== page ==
by Abu Ngauja, Senior Brand Manager, Venables Bell & Partners
First day of undergrad to first day of entry-level…how I transitioned from college to the real-world.
I think a lot of times in life you’ll find yourself in a situation just like the one I’m in now — coaxed by an invisible force, an almost physical sensation, as real as the pebble rattling in the pit of a stomach or the stinging pressure behind they eyes. Like someone is pushing you deep and stern at the small of your back. Precise. Unwavering.
You’ll never quite be able to place what it is, or why it comes when it comes, but I’d like to think that it’s a feeling struggling to be understood – one you’ll never quite find the words to explain until you’re in the moment it truly surfaces.
I’m so used to it now I almost expect it — but I remember a time where I didn’t, in the days I was a college freshman struggling to grasp the concept of “the rest of my life.” It’s a tough place to be in, those 4-6 years of self-realization, where you think you know yourself but you don’t know yourself at all and your daily routine is trial-and-error and poor decisions.
For me, the biggest issue was deciding on what I wanted my life to mean. I was indecisive in college—still am, a bit—and couldn’t pinpoint a future. I was fascinated by stories, the many ways they were told and the many ways they moved people, and was also in love with creativity and how it came to life. I explored creative writing, magazine journalism, global studies and political science as majors, awash in indecision, before finally deciding I needed guidance by way of a mentor. A mentor is key. A mentor is clutch. A mentor is a real life testament and the best way to find a sense of direction. Find one, anywhere, anyhow and convince them to right your ship. Impress them. Bribe them. Sway them.
My mentor just happened to be a professor of advertising.
She saw a light in me and the uncertainty that shrouded it, and said, “Have you ever considered advertising?” At 21, I responded “Bish what?” Because at that point, my parents were at the point of “Choose a major or give us our money back.” She shot back: “Take Ad 101. It’s open to everyone. You’ll love it.” I said: “I’ll hate it.”
I loved it.
This is crucial to the journey, and an expression of how important it is to find a mentor — they are invested in you for the sole purpose of seeing you succeed. They’ve been there. They’ve done that. And their guidance is solely for your benefit. My mentor, Joan as I call her affectionately (and because it’s her first name), saw my future before I could even peep the crystal ball. Advertising was that thing I’d been looking for but not hard enough, that entry gate to a path I’d never want to leave.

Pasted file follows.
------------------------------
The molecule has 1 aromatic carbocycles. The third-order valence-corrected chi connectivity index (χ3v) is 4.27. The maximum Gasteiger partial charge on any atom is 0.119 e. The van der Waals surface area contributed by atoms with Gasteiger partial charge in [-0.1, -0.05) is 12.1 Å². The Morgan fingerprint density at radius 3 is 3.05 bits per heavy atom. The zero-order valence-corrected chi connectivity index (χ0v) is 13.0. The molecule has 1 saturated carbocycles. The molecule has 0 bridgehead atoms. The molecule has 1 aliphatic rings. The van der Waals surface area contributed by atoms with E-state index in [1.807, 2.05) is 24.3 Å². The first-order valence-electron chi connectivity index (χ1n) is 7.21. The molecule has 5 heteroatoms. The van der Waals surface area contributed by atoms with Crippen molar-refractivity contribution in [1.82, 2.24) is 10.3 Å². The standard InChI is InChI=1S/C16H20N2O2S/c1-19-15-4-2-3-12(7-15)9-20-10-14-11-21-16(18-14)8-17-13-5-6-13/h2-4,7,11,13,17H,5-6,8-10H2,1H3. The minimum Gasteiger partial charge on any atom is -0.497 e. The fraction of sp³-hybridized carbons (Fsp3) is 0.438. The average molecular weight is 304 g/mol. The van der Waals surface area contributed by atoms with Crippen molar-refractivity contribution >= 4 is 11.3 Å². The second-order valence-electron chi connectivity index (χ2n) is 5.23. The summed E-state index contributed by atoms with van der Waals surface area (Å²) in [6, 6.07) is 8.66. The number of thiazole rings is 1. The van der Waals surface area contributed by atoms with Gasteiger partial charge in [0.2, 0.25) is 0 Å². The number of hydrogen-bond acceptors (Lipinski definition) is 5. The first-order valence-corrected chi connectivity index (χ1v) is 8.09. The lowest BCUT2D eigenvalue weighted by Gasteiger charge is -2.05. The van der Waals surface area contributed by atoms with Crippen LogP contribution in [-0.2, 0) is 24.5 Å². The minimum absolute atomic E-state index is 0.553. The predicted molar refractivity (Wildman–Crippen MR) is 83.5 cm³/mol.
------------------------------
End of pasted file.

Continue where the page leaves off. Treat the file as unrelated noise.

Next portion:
Step 1: Find a Mentor
Step 2: Find a Passion
Step 3: Find a Network
Step 3 was 100% luck. Step 3 might be 100% luck for you, too. My mentor invested in me. My mentor wanted me to be a giant. My mentor was a supporter of the Multicultural Advertising Internship Program, and mentioned it to me. To reiterate— find a mentor that wants to see you be great. Greatness will follow. I explored the program, sought her guidance every step of the way, applied and cried. I also got a placement. And with that placement, exposed myself to a network of like-minded people who wanted to blow up the industry. My biggest career asset to date is the community I found myself embracing through programs developed by organizations like the AAF, and my biggest piece of advice to anyone looking to make it in the industry would be to find that family. They’re the difference between and internship and a full-time job. The difference between a temp role and a contract. They’ll hold you up, fight for you, find you a seat at the table.
From Florida to Chicago, I walked into my first internship with the ignorance of a newborn, drinking everything about the industry up—the good, the bad, the ugly. I learned what I loved and what I didn’t love. I learned what I hated. And the people I met along the way taught me things I apply today. Tenacity. Ferociousness. To think before I speak. To speak without restraint.
And when the internship was over, I’d developed close bonds with people who would see me soar. My network shone—I found a confidant and an ally in one woman particularly, an HR director and a warm soul, and after my internship she was there to point me to the next chapter of my journey when it felt like my story had come to an end. There’s no feeling like receiving a job offer when you’re still in school. It feels like glory. And I won’t share the trials and woes of year one in entry-level, because every story is different, but I will say this: I wouldn’t have been able to do it without a team.